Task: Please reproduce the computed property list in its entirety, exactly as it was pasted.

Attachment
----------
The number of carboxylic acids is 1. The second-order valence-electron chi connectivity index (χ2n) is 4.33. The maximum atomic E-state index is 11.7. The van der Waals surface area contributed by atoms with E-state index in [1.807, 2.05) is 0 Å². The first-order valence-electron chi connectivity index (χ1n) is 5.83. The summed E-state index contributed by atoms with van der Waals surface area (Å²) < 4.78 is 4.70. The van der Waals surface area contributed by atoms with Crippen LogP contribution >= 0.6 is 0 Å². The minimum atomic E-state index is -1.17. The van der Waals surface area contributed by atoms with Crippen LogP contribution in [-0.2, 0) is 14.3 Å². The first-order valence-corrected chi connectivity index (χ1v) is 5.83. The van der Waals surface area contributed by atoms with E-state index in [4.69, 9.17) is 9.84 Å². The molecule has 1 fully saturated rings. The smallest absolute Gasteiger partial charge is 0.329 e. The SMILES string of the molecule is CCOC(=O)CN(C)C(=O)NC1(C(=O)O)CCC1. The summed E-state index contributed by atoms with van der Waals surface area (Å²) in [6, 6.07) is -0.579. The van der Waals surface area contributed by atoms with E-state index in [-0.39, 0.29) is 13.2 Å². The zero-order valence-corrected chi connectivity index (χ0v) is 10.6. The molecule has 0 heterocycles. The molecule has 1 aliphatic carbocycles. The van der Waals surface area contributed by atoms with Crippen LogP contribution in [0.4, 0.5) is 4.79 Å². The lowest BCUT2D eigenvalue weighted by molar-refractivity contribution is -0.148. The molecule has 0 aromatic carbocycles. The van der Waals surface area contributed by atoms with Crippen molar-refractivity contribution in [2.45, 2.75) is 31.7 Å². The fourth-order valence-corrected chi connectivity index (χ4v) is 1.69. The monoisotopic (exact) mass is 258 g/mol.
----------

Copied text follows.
The number of carboxylic acids is 1. The second-order valence-electron chi connectivity index (χ2n) is 4.33. The maximum atomic E-state index is 11.7. The van der Waals surface area contributed by atoms with E-state index in [1.807, 2.05) is 0 Å². The first-order valence-electron chi connectivity index (χ1n) is 5.83. The summed E-state index contributed by atoms with van der Waals surface area (Å²) < 4.78 is 4.70. The van der Waals surface area contributed by atoms with Crippen LogP contribution >= 0.6 is 0 Å². The minimum atomic E-state index is -1.17. The van der Waals surface area contributed by atoms with Crippen LogP contribution in [-0.2, 0) is 14.3 Å². The first-order valence-corrected chi connectivity index (χ1v) is 5.83. The van der Waals surface area contributed by atoms with E-state index in [4.69, 9.17) is 9.84 Å². The molecule has 1 fully saturated rings. The smallest absolute Gasteiger partial charge is 0.329 e. The SMILES string of the molecule is CCOC(=O)CN(C)C(=O)NC1(C(=O)O)CCC1. The summed E-state index contributed by atoms with van der Waals surface area (Å²) in [6, 6.07) is -0.579. The van der Waals surface area contributed by atoms with E-state index in [-0.39, 0.29) is 13.2 Å². The zero-order valence-corrected chi connectivity index (χ0v) is 10.6. The molecule has 0 heterocycles. The molecule has 1 aliphatic carbocycles. The van der Waals surface area contributed by atoms with Crippen LogP contribution in [0.4, 0.5) is 4.79 Å². The lowest BCUT2D eigenvalue weighted by molar-refractivity contribution is -0.148. The molecule has 0 aromatic carbocycles. The van der Waals surface area contributed by atoms with Crippen molar-refractivity contribution in [2.45, 2.75) is 31.7 Å². The fourth-order valence-corrected chi connectivity index (χ4v) is 1.69. The monoisotopic (exact) mass is 258 g/mol.